The loss of Indonesian mangrove forests due to climate change
The loss of Indonesia's coastal mangrove forests for shrimp farming is a huge source of carbon emissions. But equally, a policy flip to preserve and recreate mangroves offers a major climate win. Mangroves are important because of their high rates of tree and plant growth, coupled with anaerobic, water-logged soils that slow decomposition, resulting in large, long-term carbon storage. Mangroves store three to five times more carbon than rainforest.
Preventing the loss of Indonesian mangroves would help in the global fight against climate change, new research shows. The study, published recently in Nature Climate Change, estimated that if Indonesia halts mangrove deforestation it could reduce its total greenhouse gas emissions by between 10% to 31%.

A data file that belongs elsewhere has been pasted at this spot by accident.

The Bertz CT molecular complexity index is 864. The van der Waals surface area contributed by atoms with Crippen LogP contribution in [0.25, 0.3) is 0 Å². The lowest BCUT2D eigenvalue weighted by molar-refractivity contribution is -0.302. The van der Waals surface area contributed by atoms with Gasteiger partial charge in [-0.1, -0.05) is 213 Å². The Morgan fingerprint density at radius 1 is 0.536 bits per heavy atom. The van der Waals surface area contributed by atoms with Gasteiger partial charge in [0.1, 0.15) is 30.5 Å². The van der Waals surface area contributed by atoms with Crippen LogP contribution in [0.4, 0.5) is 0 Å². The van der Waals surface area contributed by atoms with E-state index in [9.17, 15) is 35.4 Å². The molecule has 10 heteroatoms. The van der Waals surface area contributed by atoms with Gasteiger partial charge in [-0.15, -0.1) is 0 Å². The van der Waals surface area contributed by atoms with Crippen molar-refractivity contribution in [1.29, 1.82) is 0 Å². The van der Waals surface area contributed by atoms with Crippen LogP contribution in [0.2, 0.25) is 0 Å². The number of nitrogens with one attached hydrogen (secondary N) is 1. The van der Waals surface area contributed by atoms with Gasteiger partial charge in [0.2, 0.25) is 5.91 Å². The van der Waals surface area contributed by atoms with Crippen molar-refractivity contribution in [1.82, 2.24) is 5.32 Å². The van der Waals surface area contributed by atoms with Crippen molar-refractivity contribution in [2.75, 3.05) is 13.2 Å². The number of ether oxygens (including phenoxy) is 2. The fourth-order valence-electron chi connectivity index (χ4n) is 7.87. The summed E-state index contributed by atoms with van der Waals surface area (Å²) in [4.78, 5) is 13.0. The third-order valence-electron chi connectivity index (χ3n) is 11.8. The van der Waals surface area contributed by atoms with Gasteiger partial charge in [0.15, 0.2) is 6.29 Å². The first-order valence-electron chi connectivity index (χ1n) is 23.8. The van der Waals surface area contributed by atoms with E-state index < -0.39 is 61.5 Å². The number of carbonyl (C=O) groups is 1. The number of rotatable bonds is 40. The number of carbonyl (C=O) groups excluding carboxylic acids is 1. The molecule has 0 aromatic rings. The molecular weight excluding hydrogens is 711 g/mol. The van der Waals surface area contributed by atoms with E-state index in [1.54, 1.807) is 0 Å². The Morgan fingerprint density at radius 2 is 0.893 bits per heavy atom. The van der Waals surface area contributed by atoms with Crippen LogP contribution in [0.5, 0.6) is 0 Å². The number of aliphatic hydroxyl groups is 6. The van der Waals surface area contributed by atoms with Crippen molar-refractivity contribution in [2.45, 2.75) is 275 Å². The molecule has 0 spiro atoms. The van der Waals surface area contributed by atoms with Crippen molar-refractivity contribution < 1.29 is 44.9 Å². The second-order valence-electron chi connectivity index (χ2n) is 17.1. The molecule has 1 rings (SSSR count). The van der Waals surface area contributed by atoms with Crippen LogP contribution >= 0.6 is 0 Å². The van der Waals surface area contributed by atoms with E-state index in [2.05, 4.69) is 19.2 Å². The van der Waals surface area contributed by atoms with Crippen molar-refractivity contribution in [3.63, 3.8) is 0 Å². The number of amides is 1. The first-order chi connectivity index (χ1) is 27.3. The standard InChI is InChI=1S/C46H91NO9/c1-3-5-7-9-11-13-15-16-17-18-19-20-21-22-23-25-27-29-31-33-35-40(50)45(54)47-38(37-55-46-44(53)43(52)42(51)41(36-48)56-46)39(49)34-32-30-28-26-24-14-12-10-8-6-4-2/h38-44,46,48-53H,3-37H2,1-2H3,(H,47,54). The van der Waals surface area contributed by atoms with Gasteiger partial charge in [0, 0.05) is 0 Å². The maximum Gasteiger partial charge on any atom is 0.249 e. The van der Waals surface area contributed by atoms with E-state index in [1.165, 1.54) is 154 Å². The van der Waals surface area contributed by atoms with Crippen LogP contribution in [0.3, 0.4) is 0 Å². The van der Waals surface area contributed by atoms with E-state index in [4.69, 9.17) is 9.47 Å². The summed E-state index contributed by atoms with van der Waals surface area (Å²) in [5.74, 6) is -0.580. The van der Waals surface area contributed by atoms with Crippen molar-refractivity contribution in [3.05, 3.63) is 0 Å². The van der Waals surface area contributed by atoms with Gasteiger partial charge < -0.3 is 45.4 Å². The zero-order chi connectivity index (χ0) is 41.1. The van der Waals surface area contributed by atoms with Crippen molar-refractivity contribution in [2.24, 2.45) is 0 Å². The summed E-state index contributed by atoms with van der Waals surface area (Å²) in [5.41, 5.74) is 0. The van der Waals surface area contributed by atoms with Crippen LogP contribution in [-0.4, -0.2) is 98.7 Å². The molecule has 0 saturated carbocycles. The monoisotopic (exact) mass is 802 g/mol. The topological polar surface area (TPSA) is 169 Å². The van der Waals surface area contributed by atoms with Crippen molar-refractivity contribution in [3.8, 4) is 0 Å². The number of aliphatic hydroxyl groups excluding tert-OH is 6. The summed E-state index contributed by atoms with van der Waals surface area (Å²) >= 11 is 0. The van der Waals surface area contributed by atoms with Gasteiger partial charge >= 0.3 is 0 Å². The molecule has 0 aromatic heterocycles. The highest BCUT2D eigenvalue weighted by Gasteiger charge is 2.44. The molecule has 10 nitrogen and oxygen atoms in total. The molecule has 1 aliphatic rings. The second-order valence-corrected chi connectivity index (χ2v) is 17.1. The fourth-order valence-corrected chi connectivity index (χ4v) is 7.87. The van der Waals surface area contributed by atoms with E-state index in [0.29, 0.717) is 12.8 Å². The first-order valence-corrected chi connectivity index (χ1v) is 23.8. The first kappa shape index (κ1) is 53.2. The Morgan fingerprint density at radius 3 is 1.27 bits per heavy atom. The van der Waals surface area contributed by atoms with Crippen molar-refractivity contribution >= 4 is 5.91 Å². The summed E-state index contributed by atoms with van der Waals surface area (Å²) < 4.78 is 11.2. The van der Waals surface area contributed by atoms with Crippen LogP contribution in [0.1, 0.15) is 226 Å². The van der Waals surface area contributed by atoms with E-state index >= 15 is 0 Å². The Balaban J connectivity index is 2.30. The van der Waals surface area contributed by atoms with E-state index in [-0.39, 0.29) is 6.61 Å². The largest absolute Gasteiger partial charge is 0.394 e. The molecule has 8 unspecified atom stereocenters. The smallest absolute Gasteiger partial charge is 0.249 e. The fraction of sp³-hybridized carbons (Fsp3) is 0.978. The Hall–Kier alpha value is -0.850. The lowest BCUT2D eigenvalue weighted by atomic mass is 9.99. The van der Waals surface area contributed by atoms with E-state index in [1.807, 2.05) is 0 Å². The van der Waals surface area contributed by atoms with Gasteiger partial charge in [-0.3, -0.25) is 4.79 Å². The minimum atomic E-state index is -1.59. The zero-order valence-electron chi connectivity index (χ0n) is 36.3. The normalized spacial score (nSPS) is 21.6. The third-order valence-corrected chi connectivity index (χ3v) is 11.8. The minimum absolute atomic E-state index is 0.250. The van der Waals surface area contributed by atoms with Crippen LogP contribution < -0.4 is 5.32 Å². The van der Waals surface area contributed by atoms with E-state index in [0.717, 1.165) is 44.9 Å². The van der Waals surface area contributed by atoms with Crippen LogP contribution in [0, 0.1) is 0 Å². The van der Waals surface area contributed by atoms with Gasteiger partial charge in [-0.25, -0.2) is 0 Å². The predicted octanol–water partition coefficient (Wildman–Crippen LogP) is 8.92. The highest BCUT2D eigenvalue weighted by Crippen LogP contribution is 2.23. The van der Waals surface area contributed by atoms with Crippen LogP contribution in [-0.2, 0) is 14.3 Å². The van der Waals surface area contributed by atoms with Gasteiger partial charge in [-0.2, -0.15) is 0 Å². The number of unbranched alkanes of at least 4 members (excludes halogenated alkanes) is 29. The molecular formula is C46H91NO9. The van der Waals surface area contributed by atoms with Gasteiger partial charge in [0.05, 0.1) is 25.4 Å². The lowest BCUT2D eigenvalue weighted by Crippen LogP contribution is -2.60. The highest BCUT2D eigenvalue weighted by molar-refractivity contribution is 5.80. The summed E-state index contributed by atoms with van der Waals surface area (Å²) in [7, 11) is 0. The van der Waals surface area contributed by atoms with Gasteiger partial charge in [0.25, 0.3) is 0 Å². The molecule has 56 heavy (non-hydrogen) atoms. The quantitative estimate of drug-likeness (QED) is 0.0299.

That would be globally significant, since Indonesia is among the world's highest contributors to global emissions - ranked 12th in the world in 2012, according to European Commission figures, behind others led by China, the US and the European Union, and just ahead of Australia.